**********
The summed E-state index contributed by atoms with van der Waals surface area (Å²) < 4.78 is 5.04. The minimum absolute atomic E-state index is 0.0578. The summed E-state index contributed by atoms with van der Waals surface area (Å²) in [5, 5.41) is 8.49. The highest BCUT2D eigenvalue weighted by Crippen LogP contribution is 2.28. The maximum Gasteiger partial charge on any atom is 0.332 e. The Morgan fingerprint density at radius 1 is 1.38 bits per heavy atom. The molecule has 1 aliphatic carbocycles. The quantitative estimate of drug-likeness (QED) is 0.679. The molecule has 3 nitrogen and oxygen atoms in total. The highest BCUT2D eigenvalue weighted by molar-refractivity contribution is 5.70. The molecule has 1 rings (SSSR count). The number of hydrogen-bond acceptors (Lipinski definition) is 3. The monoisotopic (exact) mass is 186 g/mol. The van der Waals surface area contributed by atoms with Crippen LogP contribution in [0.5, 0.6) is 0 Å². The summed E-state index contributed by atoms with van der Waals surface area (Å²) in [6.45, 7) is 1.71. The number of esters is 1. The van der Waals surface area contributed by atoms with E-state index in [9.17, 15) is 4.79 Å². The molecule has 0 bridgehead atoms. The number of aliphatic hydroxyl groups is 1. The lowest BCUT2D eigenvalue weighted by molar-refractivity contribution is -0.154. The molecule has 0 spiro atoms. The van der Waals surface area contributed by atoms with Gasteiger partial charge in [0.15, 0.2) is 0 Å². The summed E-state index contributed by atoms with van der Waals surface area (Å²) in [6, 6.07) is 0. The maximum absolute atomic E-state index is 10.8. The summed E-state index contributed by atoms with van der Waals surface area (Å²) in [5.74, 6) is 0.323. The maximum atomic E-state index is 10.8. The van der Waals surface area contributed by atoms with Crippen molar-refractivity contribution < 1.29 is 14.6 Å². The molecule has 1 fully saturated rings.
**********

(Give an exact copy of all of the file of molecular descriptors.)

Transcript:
The summed E-state index contributed by atoms with van der Waals surface area (Å²) < 4.78 is 5.04. The minimum absolute atomic E-state index is 0.0578. The summed E-state index contributed by atoms with van der Waals surface area (Å²) in [5, 5.41) is 8.49. The highest BCUT2D eigenvalue weighted by Crippen LogP contribution is 2.28. The maximum Gasteiger partial charge on any atom is 0.332 e. The Morgan fingerprint density at radius 1 is 1.38 bits per heavy atom. The molecule has 1 aliphatic carbocycles. The quantitative estimate of drug-likeness (QED) is 0.679. The molecule has 3 nitrogen and oxygen atoms in total. The highest BCUT2D eigenvalue weighted by molar-refractivity contribution is 5.70. The molecule has 1 rings (SSSR count). The number of hydrogen-bond acceptors (Lipinski definition) is 3. The monoisotopic (exact) mass is 186 g/mol. The van der Waals surface area contributed by atoms with Crippen LogP contribution in [0.5, 0.6) is 0 Å². The summed E-state index contributed by atoms with van der Waals surface area (Å²) in [6.45, 7) is 1.71. The number of esters is 1. The van der Waals surface area contributed by atoms with E-state index in [9.17, 15) is 4.79 Å². The molecule has 0 bridgehead atoms. The number of aliphatic hydroxyl groups is 1. The lowest BCUT2D eigenvalue weighted by molar-refractivity contribution is -0.154. The molecule has 0 spiro atoms. The van der Waals surface area contributed by atoms with Gasteiger partial charge in [0.15, 0.2) is 0 Å². The summed E-state index contributed by atoms with van der Waals surface area (Å²) in [6, 6.07) is 0. The maximum absolute atomic E-state index is 10.8. The summed E-state index contributed by atoms with van der Waals surface area (Å²) in [5.74, 6) is 0.323. The maximum atomic E-state index is 10.8. The van der Waals surface area contributed by atoms with Crippen molar-refractivity contribution < 1.29 is 14.6 Å². The molecule has 1 fully saturated rings.